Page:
In block 606, the identity enforcer module 20 notifies the user of any detected separation of duty conflicts by displaying a prompt in the GUI 300. In block 608, the identity enforcer module 20 preferably allows the separation of duty conflict to be cured by prompting the user to choose between removing the requested privilege 310 from the request cart 308, removing the conflicting privilege that is already present in the request cart 308, or having the conflicting privilege currently granted to the target user removed.
If the user does not wish to cure the separation of duty conflict, then according to a further embodiment, the identity enforcer module 20 is configured to handle exceptions to a detected separation of duty conflict in block 610 by prompting the user to enter a justification for allowing the conflict. In block 612, the identity enforcer module 20 initiates the contextual workflow process shown in
Thus, according to this aspect of the exemplary embodiment, the identity enforcer module 20 assists in preventing a target user from gaining access to a privilege that they should not by detecting separation of duty conflicts and bringing the separation of duty conflicts to the attention of managers. This mechanism ensures that a person cannot accidentally or purposely gain access to two or more resources 15 or privileges 310 that they should not have simultaneous access based on predefined separation of duty conflicts.
Once all the approvals are received and a request privilege 310 is granted, how the granting of the privilege 310 is actually carried out is based on the type of privilege 310 involved. According to the exemplary embodiment, the actual granting of some types of privileges 310 is performed by the organization/enterprise that owns or controls the associated resource. For example, the granting of payment authorization permission for the privilege “Accounts Receivable” could be performed internally by a system administrator in response to a prompt or message from the identity enforcer module 20, or the permission could be granted automatically by the identity enforcer module 20. With other types of privileges 310, the granting of the privilege 310 may be performed by a third-party. Examples include the granting of a request for business cards, or the granting of a request for a cell phone (resource) with a domestic and international calling plan (the privilege), which may require that orders be placed with outside vendors to procure the items.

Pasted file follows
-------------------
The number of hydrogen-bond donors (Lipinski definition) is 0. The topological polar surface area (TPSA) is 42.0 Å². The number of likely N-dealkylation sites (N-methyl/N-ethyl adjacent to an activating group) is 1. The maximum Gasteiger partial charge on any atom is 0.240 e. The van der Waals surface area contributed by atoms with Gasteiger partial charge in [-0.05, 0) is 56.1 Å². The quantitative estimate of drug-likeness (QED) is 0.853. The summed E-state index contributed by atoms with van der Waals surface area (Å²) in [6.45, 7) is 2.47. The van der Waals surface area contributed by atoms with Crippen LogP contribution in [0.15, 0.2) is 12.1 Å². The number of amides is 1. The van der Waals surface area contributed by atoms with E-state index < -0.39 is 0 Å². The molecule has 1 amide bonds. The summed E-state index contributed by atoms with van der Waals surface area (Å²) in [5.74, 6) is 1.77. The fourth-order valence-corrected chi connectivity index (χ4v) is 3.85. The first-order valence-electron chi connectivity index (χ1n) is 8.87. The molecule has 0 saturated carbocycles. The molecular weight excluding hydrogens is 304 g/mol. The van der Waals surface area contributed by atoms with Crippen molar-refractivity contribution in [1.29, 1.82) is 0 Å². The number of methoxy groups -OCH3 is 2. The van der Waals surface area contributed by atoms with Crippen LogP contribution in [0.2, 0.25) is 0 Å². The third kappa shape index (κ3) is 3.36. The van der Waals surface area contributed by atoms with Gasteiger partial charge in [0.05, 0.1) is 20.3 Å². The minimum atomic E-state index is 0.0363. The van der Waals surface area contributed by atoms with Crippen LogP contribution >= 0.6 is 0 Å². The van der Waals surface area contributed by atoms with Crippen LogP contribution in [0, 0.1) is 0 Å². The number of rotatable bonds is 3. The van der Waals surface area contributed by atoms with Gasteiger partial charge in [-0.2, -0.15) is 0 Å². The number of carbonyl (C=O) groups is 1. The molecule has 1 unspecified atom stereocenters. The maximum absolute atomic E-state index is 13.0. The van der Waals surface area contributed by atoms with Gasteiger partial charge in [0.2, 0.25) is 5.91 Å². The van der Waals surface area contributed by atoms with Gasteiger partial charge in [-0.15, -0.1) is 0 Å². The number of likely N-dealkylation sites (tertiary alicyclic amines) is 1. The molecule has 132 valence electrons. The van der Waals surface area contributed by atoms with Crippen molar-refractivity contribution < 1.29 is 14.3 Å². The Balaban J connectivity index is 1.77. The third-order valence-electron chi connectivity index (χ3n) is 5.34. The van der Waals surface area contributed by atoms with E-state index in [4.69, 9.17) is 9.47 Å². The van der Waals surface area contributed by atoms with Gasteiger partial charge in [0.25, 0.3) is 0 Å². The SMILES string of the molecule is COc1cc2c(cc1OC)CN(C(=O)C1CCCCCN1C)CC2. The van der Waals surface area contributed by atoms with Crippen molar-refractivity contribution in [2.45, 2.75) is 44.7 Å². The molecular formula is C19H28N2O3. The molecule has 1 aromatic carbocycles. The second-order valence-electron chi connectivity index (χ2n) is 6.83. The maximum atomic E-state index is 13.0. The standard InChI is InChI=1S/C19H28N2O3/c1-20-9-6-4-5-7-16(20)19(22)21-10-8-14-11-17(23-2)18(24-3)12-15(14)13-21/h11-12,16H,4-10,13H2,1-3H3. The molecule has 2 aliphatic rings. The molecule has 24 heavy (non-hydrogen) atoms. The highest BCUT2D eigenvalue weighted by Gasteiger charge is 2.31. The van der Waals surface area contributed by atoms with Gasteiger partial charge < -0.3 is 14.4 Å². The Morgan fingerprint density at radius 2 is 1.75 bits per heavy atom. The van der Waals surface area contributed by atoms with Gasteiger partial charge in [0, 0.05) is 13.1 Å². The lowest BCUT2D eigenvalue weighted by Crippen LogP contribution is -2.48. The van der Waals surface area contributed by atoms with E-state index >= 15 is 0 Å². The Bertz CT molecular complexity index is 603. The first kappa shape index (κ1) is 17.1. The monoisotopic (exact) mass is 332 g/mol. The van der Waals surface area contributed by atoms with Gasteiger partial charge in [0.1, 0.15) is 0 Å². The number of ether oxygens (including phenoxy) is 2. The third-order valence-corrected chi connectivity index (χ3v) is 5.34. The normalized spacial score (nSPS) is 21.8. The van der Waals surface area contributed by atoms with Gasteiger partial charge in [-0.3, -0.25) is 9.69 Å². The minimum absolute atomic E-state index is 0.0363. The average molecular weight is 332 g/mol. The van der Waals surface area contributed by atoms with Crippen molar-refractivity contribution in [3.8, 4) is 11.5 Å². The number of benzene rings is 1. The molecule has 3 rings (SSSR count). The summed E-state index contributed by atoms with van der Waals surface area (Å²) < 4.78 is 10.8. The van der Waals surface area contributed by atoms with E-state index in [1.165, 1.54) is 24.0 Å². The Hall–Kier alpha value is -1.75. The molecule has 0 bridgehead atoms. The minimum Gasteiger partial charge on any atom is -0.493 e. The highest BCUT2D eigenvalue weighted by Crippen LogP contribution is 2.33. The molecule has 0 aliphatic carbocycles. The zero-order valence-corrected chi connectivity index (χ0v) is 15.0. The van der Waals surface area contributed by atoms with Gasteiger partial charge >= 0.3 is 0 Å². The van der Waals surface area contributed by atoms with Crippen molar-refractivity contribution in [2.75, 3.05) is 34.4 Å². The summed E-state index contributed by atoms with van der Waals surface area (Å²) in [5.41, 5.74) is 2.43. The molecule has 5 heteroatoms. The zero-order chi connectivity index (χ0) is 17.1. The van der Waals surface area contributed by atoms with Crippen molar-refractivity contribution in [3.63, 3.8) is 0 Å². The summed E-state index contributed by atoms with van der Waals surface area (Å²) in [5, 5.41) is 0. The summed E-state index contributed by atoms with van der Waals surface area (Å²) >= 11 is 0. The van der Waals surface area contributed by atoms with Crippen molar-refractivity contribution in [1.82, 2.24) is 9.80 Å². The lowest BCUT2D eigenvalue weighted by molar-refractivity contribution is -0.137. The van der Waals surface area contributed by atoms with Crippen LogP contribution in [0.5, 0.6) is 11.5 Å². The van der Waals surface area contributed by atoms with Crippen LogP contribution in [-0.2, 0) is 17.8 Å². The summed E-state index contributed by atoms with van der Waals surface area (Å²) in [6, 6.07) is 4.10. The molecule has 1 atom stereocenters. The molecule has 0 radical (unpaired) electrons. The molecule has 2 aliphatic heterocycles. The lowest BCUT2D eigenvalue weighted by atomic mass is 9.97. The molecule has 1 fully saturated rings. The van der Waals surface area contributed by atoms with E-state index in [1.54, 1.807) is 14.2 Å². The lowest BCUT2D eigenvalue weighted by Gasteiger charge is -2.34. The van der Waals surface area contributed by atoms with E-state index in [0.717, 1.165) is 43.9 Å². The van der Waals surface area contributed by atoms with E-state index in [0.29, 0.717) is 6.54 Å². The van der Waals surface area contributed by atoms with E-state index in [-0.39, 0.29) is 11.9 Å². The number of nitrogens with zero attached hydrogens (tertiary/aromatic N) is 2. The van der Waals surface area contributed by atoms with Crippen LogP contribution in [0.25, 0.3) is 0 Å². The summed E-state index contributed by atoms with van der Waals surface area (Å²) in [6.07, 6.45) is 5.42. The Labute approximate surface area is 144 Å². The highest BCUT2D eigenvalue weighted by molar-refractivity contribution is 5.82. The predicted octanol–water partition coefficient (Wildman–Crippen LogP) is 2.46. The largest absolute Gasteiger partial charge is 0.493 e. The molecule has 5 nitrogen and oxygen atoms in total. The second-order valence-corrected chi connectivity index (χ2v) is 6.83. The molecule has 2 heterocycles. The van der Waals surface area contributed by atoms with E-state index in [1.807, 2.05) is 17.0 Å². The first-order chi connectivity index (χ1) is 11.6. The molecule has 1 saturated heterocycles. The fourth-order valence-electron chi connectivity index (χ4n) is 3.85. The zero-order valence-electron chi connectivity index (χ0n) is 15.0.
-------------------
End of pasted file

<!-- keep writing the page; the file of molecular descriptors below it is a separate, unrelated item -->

A computer-implemented method and system for providing self-service resource provisioning having collaborative compliance enforcement has been disclosed. The present invention has been described in accordance with the embodiments shown, and one of ordinary skill in the art will readily recognize that there could be variations to the embodiments, and any variations would be within the spirit and scope of the present invention. For example, the present invention can be implemented using hardware, software, a computer readable medium containing program instructions, or a combination thereof. Software written according to the present invention is to be either stored in some form of computer-readable medium such as memory or CD-ROM, or is to be transmitted over a network, and is to be executed by a processor. Consequently, a computer-readable medium is intended to include a computer readable signal, which may be, for example, transmitted over a network. Accordingly, many modifications may be made by one of ordinary skill in the art without departing from the spirit and scope of the appended claims.
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|U.S. Classification||726/4, 726/5|
|Cooperative Classification||G06F21/6218, G06F2221/2141, G06F2221/2101, G06F21/604, G06F2221/2145, G06F21/6227|
|European Classification||G06F21/62B, G06F21/62B1, G06F21/60B|
|Oct 24, 2006||AS||Assignment|
Owner name: AVATIER CORPORATION, CALIFORNIA
Free format text: ASSIGNMENT OF ASSIGNORS INTEREST;ASSIGNOR:CHIOU, SCOTT L.;REEL/FRAME:018428/0056
Effective date: 20061018
|Nov 30, 2010||AS||Assignment|
Owner name: AVATIER CORPORATION, CALIFORNIA
Free format text: ASSIGNMENT OF ASSIGNORS INTEREST;ASSIGNORS:CICCHITTO, NELSON A;BARRON, BILLY J;SIGNING DATES FROM 20101020 TO 20101122;REEL/FRAME:025433/0026
|Oct 29, 2014||FPAY||Fee payment|
Year of fee payment: 4